Thoracic and chest pain

by Jason

I have been experiencing thoracic back pain for the past 9 months. The pain runs down my upper back causing local soreness and further travels into my chest, mainly down the sternum. I often wake up with a sore sternum. When I perform the overhead stretch for Teres Major and lean over to one side, I feel discomfort across one of the ribs. Occasionally, the bottom of my hands (pinkie finger area) fall numb during sleep. I have noticed that this only occurs when I sleep on my sides. Also, my back cracks a lot when I move my arms and my chest also cracks-up when I push down on it.

I went ahead and got x-rays done for my whole spine, but the results came back negative for any problems. So, I was wondering, can a radiologist determine or suspect disk problems from a x-ray, or do I need to book a MRI appointment? As for the MRI, if I do need one, will a conventional lying down one do the job? The reason I am asking this is because my symptoms are at their worse when I am standing or sitting. They ease up when I lie down.

I was researching this issue online and came across people posting that when you lie down, your spine aligns itself up causing disk problems to go unnoticed in a MRI scan. Now I don't know how true this is, but is it really possible for a serious problem to go undetected due to this reason? I wonder this because I was once told by a doctor that a disk herniation will show up in a MRI no matter the position you are in. Therefore, I was thinking maybe I should get a weight bearing or a stand-up MRI done instead for better results.

I would appreciate if you could shed some light onto this matter. Finally, it would be great if you could assess my situation and provide me with some sort of explanation. Also, have you ever come across a similar case and if so, how did the patient find relief. Thank you.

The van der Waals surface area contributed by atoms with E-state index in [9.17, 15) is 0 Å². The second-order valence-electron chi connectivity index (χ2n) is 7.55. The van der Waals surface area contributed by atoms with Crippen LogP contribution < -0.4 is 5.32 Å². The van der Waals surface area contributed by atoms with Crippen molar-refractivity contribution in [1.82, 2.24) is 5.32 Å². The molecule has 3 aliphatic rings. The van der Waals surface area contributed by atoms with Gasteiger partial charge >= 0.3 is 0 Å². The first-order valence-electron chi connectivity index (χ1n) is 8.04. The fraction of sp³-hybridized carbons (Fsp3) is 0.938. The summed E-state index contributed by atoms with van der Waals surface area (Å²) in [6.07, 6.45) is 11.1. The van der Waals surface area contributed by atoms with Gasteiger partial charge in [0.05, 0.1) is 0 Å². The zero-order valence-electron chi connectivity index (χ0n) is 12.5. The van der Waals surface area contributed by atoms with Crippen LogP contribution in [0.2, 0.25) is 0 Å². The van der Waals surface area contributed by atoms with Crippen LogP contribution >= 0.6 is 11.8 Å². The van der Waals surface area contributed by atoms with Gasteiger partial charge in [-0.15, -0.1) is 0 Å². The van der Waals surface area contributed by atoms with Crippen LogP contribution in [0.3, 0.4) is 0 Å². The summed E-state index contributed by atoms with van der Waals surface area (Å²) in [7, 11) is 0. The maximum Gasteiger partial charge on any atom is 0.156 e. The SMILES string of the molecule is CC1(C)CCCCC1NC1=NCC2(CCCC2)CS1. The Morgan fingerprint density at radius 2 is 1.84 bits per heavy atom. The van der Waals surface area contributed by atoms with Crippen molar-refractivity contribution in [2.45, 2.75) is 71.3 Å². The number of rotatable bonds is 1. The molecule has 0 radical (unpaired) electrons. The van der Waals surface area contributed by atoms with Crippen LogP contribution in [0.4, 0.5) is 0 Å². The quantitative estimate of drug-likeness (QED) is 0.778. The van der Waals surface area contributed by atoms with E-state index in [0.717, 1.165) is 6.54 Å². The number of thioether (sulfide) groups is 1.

Hello Jason,
Disc injuries in the thoracic spine are rare, and in any case this presents like a rib problem rather than a spinal one, although they sometimes go hand in glove.

Does taking in a deep breath hurt? Coughing or sneezing?

If you press on the joint between the sternum and firstly the collarbone, and secondly the ribs, is it tender, and is there a small palpable lump?

It would appear to me that you have what's known as costochondral syndrome, sometimes progressing to Tietze's.

I would recommend a chest x-ray as well, looking particularly at the ribs too; see if you can locate exactly which one hurts.

To my knowledge there aren't many standing MRI machines and in anycase, at this stage I don't believe it's appropriate.

You would have to ask a radiologist about research concerning reduction of a proven herniation when the MRI is taken lying down; I'm not sure.

The reason I mention Tietze's syndrome is that if the collarbone is involved it may affect the brachial plexus in the thoracic outlet, and the pinkie is most often affected.

Start phoning around to see if you can find a chiropractor who knows about Tietze's syndrome; a thorough examination is called for to see if there is any substance to my suspicions. A small warning here: a heavy manipulation in the midback may worsen the condition; I use the so-called Anterior Thoracic technique. Perhaps print this out and take it with you.

This is complex stuff with many possibilities; it's encouraging that are applying your own mind to the problem. Let me know how you get on.

Dr B

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Aug 07, 2017
Thoracic pain
by: Jason

Thanks for replying doc. Now recently, I got a few MRIs done for both my neck and back. For the neck, a few minor protrusions were discovered and as for the thoracic, nothing major. Just a few disc space narrowings. When I cough, I don't feel much pain in my chest, but there are a few tender spots right beside my sternum. So, when I push into my chest, I hear a lot of cracking and pain is present as well. Also, pain also runs down the sides of my thoracic spine where the ribs come in contact with the spine.

It's almost as if the two of them are are not in harmony with each other (ribs and the vertebrae). The pain is further aggravated when I hold the push-up stance or do a couple of push-ups. The pain starts to run down right beside the spine and into the edges of my shoulder blades. As for a Chiropractor, I have started to see one. He performs a couple of techniques. One of them is where you lie on your stomach and he pushes down on it as you breathe out. The other I believe is the Anterior Thoracic technique. Just to confirm, this is the one where the patient lies on his back with his arms crossed hugging himself tight and the doctor puts his hand underneath the spine and lies on top of you and jerks your spine as you breathe out. As for the pressure applied, I will ask him to keep that in check. I will also let him know about the Tietze syndrome.

Also, if you can share your thoughts on this post, that would be great, Doc.

This is almost a rib related problem, Jason, and it's affecting the whole bone from your back to your breast bone.